I don’t have a large fleet of computers to change at once, but several small ones as I go along. And I’d like to be able to retrieve these computers fairly easily from my inventory rather than retrieving their name (DESKTOP-… which won’t work after I’ve changed their name, and therefore causes me to lose the SSH connection) each time, or their IP address, which can change quite quickly and therefore no longer work. So I have several computers connected by cable to the company network. I have a single screen that I plug into each computer one by one to do the OOBE step (a very tedious step, if there was a way to get past it and what’s more with Ansible it would be magic, I confess I haven’t researched it yet). Once the OOBE is complete, I install Open-SSH Server one by one and get the IP back, only then can I run my playbook (which is still under development).

I’ve seen this dynamic inventory system on the Internet, but I haven’t really understood how to set it up, or at least not in my situation.

Thanks for your help and have a nice day !

I would recommend Microsoft Deployment Toolkit to you, but MDT hasn’t been updated in several years now so it may not suit your needs unfortunately. We use SCCM for deploying Windows to bare metal machines where I work, but that’s no easy thing to start from scratch. If you can get MDT to work, that would probably solve your main problem. (Basically, make an unattended Windows 10/11 installer, it worked for me on the first release of 11, but I have changed jobs since then so can’t speak to latest versions of 10/11)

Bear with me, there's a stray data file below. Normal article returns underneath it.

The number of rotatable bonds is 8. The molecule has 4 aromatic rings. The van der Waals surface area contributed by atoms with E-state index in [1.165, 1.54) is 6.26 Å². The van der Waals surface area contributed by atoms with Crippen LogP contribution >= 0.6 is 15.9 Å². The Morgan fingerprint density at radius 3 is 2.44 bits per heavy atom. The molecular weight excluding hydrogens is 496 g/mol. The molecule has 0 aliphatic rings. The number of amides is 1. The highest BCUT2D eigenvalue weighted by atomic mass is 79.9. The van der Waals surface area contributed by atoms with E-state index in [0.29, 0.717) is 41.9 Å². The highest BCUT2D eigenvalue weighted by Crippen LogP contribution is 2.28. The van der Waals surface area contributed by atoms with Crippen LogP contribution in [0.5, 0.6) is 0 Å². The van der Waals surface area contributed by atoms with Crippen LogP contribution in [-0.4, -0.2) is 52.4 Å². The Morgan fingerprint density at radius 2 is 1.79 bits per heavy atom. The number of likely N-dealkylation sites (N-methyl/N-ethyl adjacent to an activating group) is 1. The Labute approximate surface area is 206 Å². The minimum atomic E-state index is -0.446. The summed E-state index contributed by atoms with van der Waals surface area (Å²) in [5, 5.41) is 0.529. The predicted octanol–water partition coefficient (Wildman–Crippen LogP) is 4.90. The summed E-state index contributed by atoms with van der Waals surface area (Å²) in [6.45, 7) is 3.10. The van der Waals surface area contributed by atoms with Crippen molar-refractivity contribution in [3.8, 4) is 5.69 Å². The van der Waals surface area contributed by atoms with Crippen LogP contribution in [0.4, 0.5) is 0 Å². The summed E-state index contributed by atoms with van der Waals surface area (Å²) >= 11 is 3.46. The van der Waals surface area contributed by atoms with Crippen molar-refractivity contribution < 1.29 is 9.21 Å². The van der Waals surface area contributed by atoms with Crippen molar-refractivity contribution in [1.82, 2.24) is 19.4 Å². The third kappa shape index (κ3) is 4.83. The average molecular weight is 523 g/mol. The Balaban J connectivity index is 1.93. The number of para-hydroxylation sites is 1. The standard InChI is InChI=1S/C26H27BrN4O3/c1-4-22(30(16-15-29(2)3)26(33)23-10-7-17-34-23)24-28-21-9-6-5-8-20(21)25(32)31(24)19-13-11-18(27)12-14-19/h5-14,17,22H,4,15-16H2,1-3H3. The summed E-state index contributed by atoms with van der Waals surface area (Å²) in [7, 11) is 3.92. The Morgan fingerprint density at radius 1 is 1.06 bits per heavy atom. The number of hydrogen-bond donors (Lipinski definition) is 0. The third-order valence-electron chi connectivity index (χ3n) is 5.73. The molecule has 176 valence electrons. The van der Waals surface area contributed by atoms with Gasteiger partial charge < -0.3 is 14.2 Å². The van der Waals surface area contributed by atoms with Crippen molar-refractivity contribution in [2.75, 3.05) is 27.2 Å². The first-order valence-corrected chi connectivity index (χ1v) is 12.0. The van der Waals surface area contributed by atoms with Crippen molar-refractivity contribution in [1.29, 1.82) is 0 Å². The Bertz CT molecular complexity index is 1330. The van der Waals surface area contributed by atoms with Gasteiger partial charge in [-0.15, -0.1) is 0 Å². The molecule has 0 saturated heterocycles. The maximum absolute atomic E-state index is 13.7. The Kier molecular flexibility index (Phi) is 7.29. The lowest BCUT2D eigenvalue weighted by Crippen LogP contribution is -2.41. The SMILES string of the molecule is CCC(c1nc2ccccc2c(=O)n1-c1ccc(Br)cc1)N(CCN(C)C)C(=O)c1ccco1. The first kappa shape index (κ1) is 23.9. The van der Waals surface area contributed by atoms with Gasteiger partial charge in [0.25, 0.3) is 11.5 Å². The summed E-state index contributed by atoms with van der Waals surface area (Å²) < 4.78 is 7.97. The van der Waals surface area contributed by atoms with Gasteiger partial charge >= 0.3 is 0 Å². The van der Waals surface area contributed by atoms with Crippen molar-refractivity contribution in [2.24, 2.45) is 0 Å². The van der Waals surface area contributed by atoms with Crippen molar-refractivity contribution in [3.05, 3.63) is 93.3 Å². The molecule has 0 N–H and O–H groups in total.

If you want to stick to the Ansible approach, you might have a bad time if your hosts are consistently changing IP’s on you, especially since you can’t rely on hostnames when changing the hostname is part of your procedure. That said, as long as the IP’s don’t change mid-play, you can probably get away with using the nmap inventory plugin.